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The International Tennis Federation is looking at ways to help the players most severely affected by the sport’s shutdown due to the COVID-19 pandemic and is advising them to claim support from their local governments if possible.

The tennis season was halted in early March due to the pandemic, leaving players in the lower tiers who rely on tournament winnings without the opportunity to earn a living.

The men’s ATP Tour and the WTA, which runs the women’s circuit, suspended all tournaments until July after countries around the world started locking down to contain the spread of the flu-like virus.

Last week, Wimbledon was scrapped for the first time since World War II while the French Open has been moved from May to September.

The ITF, which is tennis’ world governing body and oversees the Fed Cup and Davis Cup, along with a number of lower-level tournaments, has taken a similar approach.

“The ITF, ATP, WTA and Grand Slams have had ongoing discussions during the suspension of play and realize the impact that this is having on not only players but other stakeholders such as nations, tournaments, officials, coaches and spectators,” ITF President David Haggerty said in an interview.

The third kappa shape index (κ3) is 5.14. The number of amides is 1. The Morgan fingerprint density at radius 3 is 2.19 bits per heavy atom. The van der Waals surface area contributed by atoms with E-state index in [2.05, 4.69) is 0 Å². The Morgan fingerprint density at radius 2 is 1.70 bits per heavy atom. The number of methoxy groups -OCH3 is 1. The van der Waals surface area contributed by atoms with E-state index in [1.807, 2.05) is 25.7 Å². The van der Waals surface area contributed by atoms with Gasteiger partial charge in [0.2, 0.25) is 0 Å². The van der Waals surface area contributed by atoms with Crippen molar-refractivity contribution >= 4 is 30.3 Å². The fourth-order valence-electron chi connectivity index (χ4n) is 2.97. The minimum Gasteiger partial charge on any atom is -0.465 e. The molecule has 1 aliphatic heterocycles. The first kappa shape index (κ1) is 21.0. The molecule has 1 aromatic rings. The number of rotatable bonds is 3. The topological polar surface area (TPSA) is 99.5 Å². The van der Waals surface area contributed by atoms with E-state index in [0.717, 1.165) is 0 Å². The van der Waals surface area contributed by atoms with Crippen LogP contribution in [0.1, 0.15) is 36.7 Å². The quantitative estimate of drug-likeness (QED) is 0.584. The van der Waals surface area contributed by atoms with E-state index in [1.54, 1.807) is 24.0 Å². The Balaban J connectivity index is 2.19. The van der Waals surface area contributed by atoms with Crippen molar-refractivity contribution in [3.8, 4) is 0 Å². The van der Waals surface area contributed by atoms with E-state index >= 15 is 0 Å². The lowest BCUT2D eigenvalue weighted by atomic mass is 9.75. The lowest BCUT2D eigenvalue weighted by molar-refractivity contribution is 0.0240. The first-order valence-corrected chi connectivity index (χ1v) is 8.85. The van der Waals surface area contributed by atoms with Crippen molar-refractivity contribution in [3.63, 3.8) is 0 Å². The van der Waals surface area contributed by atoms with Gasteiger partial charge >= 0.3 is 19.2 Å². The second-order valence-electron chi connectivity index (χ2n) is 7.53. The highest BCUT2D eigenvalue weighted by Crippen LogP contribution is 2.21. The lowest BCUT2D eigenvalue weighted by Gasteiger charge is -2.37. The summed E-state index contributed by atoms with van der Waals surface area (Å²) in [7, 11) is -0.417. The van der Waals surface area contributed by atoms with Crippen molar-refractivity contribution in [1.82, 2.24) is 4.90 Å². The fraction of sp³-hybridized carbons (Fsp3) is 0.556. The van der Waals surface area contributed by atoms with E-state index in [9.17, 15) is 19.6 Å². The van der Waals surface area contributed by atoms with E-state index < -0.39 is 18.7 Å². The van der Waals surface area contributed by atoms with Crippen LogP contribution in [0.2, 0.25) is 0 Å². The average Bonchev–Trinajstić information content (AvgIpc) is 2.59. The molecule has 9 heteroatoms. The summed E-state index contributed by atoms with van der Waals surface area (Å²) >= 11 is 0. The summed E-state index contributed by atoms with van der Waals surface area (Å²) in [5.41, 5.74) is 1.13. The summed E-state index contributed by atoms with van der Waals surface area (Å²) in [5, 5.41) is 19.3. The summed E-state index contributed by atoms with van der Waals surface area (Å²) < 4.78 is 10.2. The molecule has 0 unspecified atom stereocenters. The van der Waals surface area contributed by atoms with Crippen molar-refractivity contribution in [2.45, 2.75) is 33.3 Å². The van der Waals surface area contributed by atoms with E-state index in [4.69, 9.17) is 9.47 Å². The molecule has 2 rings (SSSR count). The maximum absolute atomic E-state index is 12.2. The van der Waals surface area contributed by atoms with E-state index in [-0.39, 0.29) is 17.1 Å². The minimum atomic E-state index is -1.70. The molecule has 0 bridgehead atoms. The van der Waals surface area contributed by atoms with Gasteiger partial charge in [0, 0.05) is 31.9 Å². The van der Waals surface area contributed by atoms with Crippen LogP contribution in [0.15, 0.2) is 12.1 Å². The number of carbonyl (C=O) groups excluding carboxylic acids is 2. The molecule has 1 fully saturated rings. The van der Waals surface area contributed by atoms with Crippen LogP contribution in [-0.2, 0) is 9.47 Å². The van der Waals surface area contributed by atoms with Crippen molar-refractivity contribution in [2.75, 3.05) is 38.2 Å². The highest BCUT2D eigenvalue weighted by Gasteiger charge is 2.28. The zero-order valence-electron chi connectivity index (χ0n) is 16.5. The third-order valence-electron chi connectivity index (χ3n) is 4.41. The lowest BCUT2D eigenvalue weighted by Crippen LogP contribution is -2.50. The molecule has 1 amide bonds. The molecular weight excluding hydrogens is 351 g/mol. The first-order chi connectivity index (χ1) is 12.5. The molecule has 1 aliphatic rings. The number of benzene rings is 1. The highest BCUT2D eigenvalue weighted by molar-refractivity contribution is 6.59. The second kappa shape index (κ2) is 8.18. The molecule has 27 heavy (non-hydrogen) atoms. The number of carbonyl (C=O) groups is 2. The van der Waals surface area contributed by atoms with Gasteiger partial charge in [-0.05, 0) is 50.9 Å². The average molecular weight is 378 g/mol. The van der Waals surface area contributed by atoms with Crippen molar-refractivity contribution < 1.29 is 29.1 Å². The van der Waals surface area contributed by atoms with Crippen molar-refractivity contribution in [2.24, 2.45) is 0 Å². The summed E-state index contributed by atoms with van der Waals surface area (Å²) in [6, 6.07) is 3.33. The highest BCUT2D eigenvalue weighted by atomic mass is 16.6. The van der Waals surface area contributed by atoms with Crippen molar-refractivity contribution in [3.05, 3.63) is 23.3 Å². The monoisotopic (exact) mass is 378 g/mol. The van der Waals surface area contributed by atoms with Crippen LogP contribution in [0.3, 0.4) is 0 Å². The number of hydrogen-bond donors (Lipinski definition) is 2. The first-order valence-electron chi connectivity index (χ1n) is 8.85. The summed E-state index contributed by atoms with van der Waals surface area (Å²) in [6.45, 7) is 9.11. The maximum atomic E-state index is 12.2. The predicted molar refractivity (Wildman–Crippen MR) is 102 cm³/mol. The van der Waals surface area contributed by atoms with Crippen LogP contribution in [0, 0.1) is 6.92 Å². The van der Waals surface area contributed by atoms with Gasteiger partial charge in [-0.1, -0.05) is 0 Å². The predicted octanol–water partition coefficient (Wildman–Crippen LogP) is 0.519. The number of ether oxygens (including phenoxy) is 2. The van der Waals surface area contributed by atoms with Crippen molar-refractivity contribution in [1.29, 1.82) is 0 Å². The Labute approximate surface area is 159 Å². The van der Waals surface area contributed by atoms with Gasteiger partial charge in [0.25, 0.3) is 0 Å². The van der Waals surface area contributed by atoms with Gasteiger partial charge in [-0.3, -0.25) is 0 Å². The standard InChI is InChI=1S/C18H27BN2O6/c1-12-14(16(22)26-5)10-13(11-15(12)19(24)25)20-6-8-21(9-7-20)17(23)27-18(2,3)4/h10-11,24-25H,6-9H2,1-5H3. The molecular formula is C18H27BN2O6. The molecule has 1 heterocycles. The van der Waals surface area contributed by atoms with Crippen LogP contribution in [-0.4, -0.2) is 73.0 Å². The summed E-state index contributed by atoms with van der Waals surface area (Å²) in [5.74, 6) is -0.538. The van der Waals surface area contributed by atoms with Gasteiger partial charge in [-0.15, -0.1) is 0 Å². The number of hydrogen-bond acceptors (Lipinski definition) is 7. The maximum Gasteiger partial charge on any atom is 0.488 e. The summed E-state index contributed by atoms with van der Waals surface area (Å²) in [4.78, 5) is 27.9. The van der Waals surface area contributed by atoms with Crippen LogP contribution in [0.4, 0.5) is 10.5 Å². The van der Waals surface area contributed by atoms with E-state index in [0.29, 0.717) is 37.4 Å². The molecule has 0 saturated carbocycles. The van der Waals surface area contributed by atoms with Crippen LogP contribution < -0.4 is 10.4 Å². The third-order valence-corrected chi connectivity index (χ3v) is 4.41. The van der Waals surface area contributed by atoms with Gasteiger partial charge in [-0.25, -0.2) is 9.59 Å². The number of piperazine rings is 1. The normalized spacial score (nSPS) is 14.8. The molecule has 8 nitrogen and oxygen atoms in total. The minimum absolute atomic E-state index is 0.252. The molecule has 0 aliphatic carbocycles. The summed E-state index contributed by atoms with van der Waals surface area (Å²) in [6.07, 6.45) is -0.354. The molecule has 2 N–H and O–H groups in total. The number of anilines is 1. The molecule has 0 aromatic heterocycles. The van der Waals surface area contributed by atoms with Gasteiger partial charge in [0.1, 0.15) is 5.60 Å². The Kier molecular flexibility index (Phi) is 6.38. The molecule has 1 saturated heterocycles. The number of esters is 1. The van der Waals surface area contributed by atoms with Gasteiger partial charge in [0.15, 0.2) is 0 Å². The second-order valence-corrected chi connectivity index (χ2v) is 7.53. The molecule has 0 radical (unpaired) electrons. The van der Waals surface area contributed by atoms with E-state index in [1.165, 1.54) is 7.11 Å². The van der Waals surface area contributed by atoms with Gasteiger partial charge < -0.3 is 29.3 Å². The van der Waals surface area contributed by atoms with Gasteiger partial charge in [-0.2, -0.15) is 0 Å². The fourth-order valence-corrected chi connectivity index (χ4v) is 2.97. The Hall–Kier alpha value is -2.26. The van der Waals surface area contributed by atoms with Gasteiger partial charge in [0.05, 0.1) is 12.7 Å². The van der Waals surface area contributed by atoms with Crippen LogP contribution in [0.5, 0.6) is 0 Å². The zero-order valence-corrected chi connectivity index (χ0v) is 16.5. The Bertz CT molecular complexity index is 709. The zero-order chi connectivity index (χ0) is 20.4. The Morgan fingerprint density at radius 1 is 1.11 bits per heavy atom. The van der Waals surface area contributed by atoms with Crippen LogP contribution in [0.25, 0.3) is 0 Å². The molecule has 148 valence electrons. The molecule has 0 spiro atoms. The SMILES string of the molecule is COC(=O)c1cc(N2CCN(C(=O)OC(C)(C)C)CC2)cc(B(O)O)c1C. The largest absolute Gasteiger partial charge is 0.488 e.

“We are continuing our discussions to find feasible ways to assist these groups now and when we return to tennis. We would also encourage players to access official government support as a freelance/single employee company in their own countries where possible.”

Georgia’s Sofia Shapatava, the 375th-ranked women’s singles player in the world, recently started a petition seeking assistance from tennis governing bodies for lower-level professionals.

Many others have joined her to voice their concerns about the financial hardships players are facing during the shutdown.

The London-based ITF has had to postpone 900 tournaments across all of its circuits because of the virus and has put half its staff on furlough.

Haggerty said the ITF is not taking registration fees from players, has made resources on its academy platform free and suspended subscriptions for member nations until play resumes.

“Nobody is able to predict how long the sport will be impacted by the COVID-19 pandemic but we are working hard to maintain the infrastructure of tennis as a global sport and preserve earning opportunities when it is safe to do so,” said the 62-year-old.

“Earlier this week I was part of a call with White House Economic Council Director Larry Kudlow with some fellow tennis stakeholders getting the view of the return to sports, and how tennis will resume.

“The experts have ideas but there are still many details to be worked out about when it is safe for sport, and specifically tennis, to return.”

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